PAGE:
Susan Silver Antiques

Susan Silver Antiques
755 North Main Street, Route 7
PO Box 621
Sheffield, Massachusetts 01257
Phone: (413) 229-8169
Fax: (413) 229-9069

Lamps View All Lighting

Chinese Famille Noire Vase Lamp
Circa 1850
Antique Chinese Porcelain Lamp
Circa 1860

Antique Lamps

Placing just the right antique lamps in a room is a very important decorating task.  Lamps are used for different purposes. There are lamps to create a warm ambiance, accent lamps and functional lamps used for reading or for work.

A major development in early lighting was the oil lamp. The oil was enclosed in a metal vessel and the intensity of the light was controlled by an adjustable metal tube. Later a glass chimney was added to protect the flame from flickering and also to control the air flow. Ami Argand, in 1783, invented the argand lamp which controlled the combustion of the wick. Many of these oil type lamps have been converted to electric lamps.

There have been so many inventions to create artificial light. But the most important ones were the light bulb, invented by Sir Joseph Swan (1828-1914) who was an independent early developer of the incandescent light bulb and Thomas Alva Edison (1847 –1931) who improved on a fifty year old idea and invented the first commercially practical incandescent light. It operated when an electric current passed through a filament, which heated and produced light. Edison improved on this many times, getting successful patents along the way. These inventions transformed the way we see the world. Lamps became major design creations of sophistication and expression.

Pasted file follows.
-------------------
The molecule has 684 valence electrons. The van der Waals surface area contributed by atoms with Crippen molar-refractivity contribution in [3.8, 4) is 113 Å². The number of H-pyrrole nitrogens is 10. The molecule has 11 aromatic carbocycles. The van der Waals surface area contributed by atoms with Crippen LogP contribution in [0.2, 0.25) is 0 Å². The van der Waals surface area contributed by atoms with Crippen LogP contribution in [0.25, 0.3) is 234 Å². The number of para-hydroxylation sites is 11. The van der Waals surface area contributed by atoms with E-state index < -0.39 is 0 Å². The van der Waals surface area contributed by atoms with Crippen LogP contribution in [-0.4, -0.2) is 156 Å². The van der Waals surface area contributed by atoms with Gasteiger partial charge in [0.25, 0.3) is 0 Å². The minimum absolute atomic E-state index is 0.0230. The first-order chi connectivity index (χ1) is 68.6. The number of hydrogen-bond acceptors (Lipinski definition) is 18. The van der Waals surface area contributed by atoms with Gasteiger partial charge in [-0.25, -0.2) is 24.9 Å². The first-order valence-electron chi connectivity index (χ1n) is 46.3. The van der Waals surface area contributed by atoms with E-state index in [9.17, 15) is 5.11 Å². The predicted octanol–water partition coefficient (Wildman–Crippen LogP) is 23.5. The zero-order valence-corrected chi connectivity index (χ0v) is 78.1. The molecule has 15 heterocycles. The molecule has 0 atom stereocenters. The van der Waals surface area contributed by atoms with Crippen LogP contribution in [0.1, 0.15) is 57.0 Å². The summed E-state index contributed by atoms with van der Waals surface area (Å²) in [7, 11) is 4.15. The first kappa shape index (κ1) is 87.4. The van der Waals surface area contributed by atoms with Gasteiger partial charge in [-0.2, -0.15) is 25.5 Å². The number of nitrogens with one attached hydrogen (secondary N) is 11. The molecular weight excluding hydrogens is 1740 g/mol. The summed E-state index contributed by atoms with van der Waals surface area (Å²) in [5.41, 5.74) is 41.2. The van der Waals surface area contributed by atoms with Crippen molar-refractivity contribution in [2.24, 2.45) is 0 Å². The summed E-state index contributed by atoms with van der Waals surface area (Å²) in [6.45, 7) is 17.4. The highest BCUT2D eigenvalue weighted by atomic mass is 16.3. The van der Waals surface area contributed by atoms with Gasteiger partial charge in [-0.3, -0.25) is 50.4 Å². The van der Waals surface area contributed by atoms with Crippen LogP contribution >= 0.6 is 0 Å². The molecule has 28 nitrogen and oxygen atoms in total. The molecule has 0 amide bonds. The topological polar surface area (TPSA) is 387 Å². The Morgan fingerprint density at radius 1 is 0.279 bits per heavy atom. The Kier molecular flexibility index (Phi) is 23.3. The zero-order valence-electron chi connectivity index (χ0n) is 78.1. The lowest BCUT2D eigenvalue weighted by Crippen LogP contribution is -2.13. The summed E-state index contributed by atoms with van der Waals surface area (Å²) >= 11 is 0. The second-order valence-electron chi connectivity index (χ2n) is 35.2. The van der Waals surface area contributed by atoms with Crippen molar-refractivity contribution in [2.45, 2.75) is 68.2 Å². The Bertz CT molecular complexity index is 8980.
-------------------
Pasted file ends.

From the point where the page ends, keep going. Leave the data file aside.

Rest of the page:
Almost anything can be made into a lamp. Here at Susan Silver Antiques, we have a vast variety of lamps: antique Chinese vase lamps, antique brass candlestick lamps, antique French bronze ormolu candlestick lamps pair of Art Deco lamps from the 20’s.

Things to think about when purchasing a lamp:

First, when choosing a lamp, think about size, shape and style.

Second, think about scale. You don’t want a small lamp on a large table or vice versa. This also applies to the shade used on the lamp.

Third, select a lamp shade that’s about three-fourths the height of the base, with the bottom of the shade being wider than the widest part of the base.  A white or ivory colored shade will give more light.

Fourth, all the lamps in a room should be at the about the same height. In fact, a good trick is that the bottom of the shade should be at eye level when you are seated.

Lastly, when putting a pair of lamps on a table they shouldn’t be too close together. It will look awkward and cramped. The size of the lamp should be in scale with the size of the table. That’s a great deal to think about. Have fun picking and choosing.

Call us for any questions you might have about lamps or antiques: (413) 229-8169